|Names||Zond 3MV-1 No. 4|
|Mission type||Venus lander|
|Launch mass||890 kg (1,960 lb)|
|Dry mass||290 kilograms (640 lb)|
|Dimensions||3.6 m (12 ft) tall|
1.1 m (3 ft 7 in) diameter
|Start of mission|
|Launch date||02:42:40, April 2, 1964 (UTC)|
|Launch site||Baikonur LC-1/5|
|End of mission|
|Last contact||May 24, 1964|
|Perihelion altitude||0.652 AU|
|Aphelion altitude||1.001 AU|
|Flyby of Venus|
|Closest approach||July 19, 1964|
|Distance||100,000 km (62,000 mi)|
Zond 1 was a spacecraft of the Soviet Zond program. It was the second Soviet research spacecraft to reach Venus, although communications had failed by that time. It carried a 90 cm spherical landing capsule, containing experiments for chemical analysis of the atmosphere, gamma-ray measurements of surface rocks, a photometer, temperature and pressure gauges, and a motion/rocking sensor in case it landed in water.
At least three previous Soviet planetary probes had been lost due to malfunctions of the ullage rockets (BOZ) on the Blok L stage, but an investigation found that the problem was easily resolved. The spacecraft, a Venera 3MV-1, was launched on April 2, 1964 from Tyuratam and this time the launch vehicle performed flawlessly. During the cruise phase, a slow leak from a cracked sensor window caused the electronics compartment to lose air pressure. This was a serious problem as Soviet electronics relied on vacuum tubes which would overheat without cooling air. An ill-timed command from ground control turned on its radio system while there was still a rarefied atmosphere inside, causing the electronics to short out by corona discharge. Chief Designer Sergei Korolev was upset at the failure of the mission and demanded higher quality control from the OKB-1 Bureau, including X-rays to test for pressure leaks.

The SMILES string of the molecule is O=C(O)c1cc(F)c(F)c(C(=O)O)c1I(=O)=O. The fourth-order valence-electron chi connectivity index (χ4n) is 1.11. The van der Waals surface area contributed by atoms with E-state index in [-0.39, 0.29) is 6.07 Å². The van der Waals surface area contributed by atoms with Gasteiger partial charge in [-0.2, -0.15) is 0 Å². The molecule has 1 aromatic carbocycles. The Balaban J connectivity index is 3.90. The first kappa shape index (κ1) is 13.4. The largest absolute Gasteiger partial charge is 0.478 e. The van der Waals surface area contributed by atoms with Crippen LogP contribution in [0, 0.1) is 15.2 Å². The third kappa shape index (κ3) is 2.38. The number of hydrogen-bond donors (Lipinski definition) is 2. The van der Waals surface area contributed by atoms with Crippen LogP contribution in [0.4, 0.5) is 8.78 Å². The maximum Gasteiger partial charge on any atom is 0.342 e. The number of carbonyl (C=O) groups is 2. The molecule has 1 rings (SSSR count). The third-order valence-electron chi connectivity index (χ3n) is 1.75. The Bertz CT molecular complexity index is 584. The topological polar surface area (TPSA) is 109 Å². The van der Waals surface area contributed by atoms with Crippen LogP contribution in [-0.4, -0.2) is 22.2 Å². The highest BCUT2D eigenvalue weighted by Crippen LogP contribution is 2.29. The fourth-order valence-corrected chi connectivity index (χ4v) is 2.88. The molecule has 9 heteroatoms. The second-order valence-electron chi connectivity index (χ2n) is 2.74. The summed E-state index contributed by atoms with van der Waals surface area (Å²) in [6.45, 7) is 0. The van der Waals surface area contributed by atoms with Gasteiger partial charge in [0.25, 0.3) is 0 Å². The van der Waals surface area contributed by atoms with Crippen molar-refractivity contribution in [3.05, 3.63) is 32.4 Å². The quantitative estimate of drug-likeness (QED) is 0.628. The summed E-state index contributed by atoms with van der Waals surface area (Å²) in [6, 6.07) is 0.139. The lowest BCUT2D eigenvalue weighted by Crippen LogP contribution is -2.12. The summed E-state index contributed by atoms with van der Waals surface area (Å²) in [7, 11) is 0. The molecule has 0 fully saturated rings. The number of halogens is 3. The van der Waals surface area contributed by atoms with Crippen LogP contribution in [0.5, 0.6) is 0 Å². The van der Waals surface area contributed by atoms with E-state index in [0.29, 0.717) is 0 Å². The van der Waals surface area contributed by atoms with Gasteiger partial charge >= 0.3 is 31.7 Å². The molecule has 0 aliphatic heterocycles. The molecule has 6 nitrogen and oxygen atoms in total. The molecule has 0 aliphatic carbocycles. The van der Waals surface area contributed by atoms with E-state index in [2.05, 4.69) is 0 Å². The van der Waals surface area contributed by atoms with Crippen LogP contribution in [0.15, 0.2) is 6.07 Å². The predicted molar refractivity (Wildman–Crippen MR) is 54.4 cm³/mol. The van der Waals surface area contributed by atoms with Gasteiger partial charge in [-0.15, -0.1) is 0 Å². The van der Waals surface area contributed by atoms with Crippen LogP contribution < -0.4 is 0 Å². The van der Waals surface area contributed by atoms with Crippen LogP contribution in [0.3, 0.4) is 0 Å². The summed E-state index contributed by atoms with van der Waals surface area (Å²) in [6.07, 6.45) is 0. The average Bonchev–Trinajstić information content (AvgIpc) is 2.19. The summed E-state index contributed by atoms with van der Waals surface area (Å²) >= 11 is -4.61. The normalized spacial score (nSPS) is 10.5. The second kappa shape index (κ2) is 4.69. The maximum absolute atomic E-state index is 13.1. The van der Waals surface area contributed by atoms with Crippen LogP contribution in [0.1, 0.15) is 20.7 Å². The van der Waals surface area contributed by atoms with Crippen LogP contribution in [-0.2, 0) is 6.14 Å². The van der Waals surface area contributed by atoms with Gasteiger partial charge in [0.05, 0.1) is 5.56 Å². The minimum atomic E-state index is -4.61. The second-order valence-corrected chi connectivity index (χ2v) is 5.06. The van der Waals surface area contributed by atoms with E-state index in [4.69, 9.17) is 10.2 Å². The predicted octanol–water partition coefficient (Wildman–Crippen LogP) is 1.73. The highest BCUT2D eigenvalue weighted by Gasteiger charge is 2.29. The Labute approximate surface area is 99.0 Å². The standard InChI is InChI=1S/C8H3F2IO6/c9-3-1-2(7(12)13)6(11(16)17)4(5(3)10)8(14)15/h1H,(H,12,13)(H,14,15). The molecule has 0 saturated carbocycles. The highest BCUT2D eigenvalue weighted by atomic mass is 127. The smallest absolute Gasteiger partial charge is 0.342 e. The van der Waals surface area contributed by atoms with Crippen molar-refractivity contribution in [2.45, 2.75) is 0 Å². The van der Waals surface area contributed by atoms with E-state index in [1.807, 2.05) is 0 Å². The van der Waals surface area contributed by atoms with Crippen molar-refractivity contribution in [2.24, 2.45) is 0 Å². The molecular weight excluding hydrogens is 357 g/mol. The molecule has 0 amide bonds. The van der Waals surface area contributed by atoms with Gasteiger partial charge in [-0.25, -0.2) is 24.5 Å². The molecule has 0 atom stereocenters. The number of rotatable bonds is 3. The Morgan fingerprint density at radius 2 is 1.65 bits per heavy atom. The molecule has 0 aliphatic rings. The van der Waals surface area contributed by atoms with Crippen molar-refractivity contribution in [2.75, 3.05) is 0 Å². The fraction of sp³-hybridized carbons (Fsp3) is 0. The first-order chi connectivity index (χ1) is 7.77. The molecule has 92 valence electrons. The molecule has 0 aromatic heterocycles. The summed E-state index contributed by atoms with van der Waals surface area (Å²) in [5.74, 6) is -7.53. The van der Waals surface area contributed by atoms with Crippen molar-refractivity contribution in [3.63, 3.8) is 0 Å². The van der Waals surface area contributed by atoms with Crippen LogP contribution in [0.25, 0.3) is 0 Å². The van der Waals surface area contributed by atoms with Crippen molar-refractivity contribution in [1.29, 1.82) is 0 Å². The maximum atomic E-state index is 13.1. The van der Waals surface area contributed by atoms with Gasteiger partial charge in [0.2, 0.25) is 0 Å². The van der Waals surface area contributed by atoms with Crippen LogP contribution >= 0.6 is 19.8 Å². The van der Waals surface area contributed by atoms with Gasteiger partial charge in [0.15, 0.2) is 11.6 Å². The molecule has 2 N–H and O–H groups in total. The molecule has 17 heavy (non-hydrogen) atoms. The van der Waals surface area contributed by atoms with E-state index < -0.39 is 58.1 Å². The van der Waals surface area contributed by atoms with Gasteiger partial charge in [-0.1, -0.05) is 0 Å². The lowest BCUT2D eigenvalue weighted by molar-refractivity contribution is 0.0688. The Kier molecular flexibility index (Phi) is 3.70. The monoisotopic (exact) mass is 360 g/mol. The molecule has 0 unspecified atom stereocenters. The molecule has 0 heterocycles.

By mid-April, the electronics in the main spacecraft had completely failed and all signal transmission ceased, but communication via the lander could still be performed, and space radiation and atomic-hydrogen spectrometer measurements were received. The star trackers in the spacecraft were also used to align it for a course-correction burn, but the second one was off by 65 feet per second (20 meters per second). Also one of the star trackers failed, forcing ground controllers to place Zond 1 into a spin-stabilization mode. However, all communications had failed by May 14. It passed 100,000 km from Venus on July 14, 1964.
Zond missions were presented as engineering tests by the Soviet Union and to an extent at least that may have been the case. Western observers at the time suggested that the name was used as a cover for failed missions in the same manner that Kosmos designations were used for missions that failed to leave Earth orbit. More recently it has been suggested that "Zond" was genuinely the internal program designation for engineering tests but Zond 1 would have been upgraded to Venera had it been more successful. Zond 1 was actually the second craft that was meant to carry the Zond name, but its predecessor failed to leave Earth orbit and was designated Kosmos 21.
|Zond program (interplanetary)||Succeeded by|